_{1}and H

_{2}, and can be calculated from the equations:

_{1}and H

_{2}, and the K

_{s1,2}and a

_{1,2}are calculated from the steady-flow data using Equations (15) and (16) then the hydraulic conductivity at the range of corresponding pressure heads can be estimated from Equation (14). As in the case of the Ankeny et al. [1] method, if the experiments are carried out at more than two consecutive pressure heads, the value of K at the intermediate values of H will be equal to the arithmetic mean of the two individual values.

#### The Logsdon and Jaynes [20] Method

_{s}at the corresponding pressure heads. The main difference between this method and those of Ankeny et al. [1] and Reynolds and Elrick [19] is that this one utilizes the steady-flow data from all pressure heads simultaneously while the other two methods calculate the corresponding values from a pair of pressure heads. Logsdon and Jaynes [20] introduced the exponential relationship K(H) of Gardner (Equation (3)) into the Wooding equation (Equation (5)) resulting in Equation (17):

_{s}and a. The Microsoft Excel Solver tool was used to calculate these values. The fitted a parameter and K

_{s}were then used to calculate K(H) at each negative pressure head by applying Equation (3).

_{s}and a, the natural logarithm function was also applied in Equation (17) to compare the a and K

_{s}values of the two techniques:

_{s}, a = a, x = H, and b = ln[K

_{s}(1 + 4/(πra)]. So, from the diagram lni

_{s}vs. H, the slope of the line is the parameter a, and from the y-intercept of the line, which is b = ln[K

_{s}(1 + 4/(πra)], can be calculated the only unknown parameter K

_{s}. If the method of Logsdon and Jaynes [20] is used only for two successive pressure heads, it is considered similar to that of Reynolds and Elrick [19].

#### The White et al. [23] Method

_{s}is measured at one applied pressure head. It also utilizes both unsteady-flow data to estimate sorptivity, S, and steady flow.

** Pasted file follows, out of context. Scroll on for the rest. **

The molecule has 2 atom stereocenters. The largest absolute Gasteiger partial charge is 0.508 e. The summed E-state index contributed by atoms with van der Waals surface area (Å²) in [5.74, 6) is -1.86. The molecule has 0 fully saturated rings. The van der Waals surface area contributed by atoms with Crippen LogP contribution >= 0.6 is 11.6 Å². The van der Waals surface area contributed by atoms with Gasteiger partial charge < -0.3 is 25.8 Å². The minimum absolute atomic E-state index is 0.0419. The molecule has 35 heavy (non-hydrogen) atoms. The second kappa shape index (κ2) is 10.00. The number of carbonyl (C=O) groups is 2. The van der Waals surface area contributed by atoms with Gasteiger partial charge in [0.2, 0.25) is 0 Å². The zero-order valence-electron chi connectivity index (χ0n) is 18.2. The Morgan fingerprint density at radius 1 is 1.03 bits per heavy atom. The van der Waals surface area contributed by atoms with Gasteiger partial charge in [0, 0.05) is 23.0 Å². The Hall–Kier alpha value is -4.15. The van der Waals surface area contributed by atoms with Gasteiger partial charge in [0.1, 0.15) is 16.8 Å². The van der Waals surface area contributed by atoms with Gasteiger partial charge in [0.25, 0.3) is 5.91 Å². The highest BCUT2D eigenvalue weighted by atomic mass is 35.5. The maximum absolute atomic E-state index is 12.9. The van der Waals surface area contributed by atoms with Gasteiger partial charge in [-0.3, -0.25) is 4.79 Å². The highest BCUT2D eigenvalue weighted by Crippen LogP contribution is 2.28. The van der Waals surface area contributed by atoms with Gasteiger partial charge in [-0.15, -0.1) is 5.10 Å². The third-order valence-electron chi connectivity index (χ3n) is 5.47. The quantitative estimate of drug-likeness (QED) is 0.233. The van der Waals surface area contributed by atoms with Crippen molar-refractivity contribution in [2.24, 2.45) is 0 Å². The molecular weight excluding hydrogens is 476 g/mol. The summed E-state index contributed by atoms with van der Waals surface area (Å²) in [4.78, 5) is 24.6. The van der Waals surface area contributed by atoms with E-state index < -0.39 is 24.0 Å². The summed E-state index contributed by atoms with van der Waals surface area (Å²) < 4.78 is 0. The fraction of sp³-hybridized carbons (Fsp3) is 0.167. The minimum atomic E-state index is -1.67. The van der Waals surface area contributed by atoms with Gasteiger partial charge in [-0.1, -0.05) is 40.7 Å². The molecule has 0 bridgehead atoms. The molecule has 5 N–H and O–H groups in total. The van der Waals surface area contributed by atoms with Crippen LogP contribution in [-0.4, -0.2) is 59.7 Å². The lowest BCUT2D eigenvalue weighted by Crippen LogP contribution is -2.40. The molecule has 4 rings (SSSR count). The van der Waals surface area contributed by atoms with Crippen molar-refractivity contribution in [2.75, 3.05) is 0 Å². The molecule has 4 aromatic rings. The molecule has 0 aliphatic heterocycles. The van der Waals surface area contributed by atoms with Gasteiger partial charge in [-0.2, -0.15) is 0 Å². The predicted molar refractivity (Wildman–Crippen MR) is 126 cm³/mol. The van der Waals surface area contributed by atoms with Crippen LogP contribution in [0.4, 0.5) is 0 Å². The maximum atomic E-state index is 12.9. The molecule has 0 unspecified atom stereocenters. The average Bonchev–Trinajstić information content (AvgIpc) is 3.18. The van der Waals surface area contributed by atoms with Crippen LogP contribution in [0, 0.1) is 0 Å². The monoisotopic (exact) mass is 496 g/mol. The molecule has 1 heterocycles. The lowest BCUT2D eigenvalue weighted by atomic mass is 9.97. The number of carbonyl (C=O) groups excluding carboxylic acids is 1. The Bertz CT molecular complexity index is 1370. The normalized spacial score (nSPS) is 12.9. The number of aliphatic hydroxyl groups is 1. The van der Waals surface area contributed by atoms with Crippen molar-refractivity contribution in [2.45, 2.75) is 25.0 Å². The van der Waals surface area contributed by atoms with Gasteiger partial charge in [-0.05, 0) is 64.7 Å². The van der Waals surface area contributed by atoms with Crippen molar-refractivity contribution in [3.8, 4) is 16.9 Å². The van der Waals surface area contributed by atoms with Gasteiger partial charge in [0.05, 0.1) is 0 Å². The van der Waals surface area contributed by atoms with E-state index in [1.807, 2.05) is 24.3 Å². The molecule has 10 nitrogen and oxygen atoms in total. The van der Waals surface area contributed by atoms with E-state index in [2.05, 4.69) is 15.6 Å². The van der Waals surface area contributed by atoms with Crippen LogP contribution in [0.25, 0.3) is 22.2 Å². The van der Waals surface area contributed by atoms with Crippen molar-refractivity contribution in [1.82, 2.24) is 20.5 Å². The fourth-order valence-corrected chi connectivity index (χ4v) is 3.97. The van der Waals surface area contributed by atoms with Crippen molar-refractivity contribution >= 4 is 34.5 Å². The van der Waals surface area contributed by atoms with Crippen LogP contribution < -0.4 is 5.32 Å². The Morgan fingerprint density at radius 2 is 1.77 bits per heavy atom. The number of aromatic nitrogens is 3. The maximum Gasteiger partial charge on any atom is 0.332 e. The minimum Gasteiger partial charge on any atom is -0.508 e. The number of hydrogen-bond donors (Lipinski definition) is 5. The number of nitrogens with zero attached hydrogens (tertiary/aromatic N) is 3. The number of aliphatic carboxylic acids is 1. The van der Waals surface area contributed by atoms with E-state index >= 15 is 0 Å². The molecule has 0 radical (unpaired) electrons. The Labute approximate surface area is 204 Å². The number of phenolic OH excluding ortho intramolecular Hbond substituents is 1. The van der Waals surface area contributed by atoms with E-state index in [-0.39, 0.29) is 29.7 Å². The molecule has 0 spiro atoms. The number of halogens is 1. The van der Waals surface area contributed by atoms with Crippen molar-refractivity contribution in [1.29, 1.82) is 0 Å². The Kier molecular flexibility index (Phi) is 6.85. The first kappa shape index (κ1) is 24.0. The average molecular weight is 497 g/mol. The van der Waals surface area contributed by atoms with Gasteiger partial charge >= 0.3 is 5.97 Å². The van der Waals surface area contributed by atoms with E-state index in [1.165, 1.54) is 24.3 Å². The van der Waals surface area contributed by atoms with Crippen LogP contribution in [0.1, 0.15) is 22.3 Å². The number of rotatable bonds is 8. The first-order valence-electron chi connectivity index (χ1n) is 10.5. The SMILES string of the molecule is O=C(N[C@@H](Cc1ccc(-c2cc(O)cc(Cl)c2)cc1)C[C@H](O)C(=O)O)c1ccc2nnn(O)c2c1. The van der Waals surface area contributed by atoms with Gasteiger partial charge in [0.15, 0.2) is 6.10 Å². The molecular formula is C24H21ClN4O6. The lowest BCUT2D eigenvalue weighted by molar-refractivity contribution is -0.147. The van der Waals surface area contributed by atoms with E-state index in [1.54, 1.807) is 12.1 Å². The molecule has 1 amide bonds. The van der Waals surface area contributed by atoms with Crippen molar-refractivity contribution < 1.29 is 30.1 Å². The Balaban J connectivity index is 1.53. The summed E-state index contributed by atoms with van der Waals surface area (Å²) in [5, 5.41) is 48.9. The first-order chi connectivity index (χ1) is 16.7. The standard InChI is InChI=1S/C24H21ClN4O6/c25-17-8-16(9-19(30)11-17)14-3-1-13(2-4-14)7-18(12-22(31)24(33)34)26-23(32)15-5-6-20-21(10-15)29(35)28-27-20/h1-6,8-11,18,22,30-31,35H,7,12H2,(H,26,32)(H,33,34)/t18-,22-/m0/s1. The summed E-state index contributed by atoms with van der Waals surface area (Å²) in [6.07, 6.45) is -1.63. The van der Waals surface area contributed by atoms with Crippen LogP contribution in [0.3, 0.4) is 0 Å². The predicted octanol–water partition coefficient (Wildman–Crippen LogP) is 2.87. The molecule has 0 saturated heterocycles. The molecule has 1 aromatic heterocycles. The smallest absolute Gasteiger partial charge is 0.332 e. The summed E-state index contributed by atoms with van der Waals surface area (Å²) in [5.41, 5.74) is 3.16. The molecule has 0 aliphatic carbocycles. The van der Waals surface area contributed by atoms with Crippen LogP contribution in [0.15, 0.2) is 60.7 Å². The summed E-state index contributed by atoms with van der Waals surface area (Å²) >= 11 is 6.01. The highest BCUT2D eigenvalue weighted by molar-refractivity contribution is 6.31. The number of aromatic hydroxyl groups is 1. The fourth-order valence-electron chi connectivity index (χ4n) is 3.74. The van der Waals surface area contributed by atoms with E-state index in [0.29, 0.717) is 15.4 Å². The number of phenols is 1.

_{0}:

_{i}) is negligible and the parameter b = 0.55 [22,44] yields the following equation:

_{s}= Q

_{s}/(πr

^{2}) (L T

^{−1}) is the steady-state infiltration rate.

_{s}is obtained from the steady-state flow experimental data, the values of θ

_{0}and θ

_{i}are calculated using a dielectric device, and the value of sorptivity S can be estimated from the infiltration data i(t) at the initial experimental times or from a linearization method. Due to the great uncertainty in the selection of the appropriate initial time interval for the estimation of the S parameter, its value is usually calculated with the linear fitting techniques, the so-called CL or DL (Equation (10) or Equation (11)) where C

_{1}= S. In our study, S was calculated both ways. The value of K at each pressure head is calculated from Equation (20).

#### 2.4.2. Unsteady-Flow Methods

#### The Haverkamp et al. [2] Expansion Models

_{0}(LT

^{−0.5}) and K

_{0}(LT

^{−1}) are the sorptivity and hydraulic conductivity, respectively, at the applied pressure head H

_{0}(L), K

_{i}(LT

^{−1}) is the initial hydraulic conductivity corresponding to the initial soil water content θ

_{i}(L

^{3}L

^{−3}), β (−) is a dimensionless integral shape parameter that depends on the diffusivity of the porous medium and ranges between 0.6 and 1.7 [45], and γ (−) is a dimensionless parameter equal to 0.75 [26,35].

_{0}and S [6,16,37,46]. Recently, Yilmaz et al. [39] suggested a value β = 0.9 for coarse-textured soils, such as sand and loamy sand. For the rest of the soil types, they suggested values of 0.75 for sandy loam and loam soils and 1.5 for silty loam and silty soils. The γ parameter is a dimensionless parameter for which the value 0.75 is usually used [26,35]. Lassabatere et al. [45] showed that the value of the γ parameter depends on the soil type and ranges between 0.75 and 1. Yilmaz et al. [39] suggested γ = 0.9 for sand and loamy sand soils and γ = 0.75 for the rest of the soils.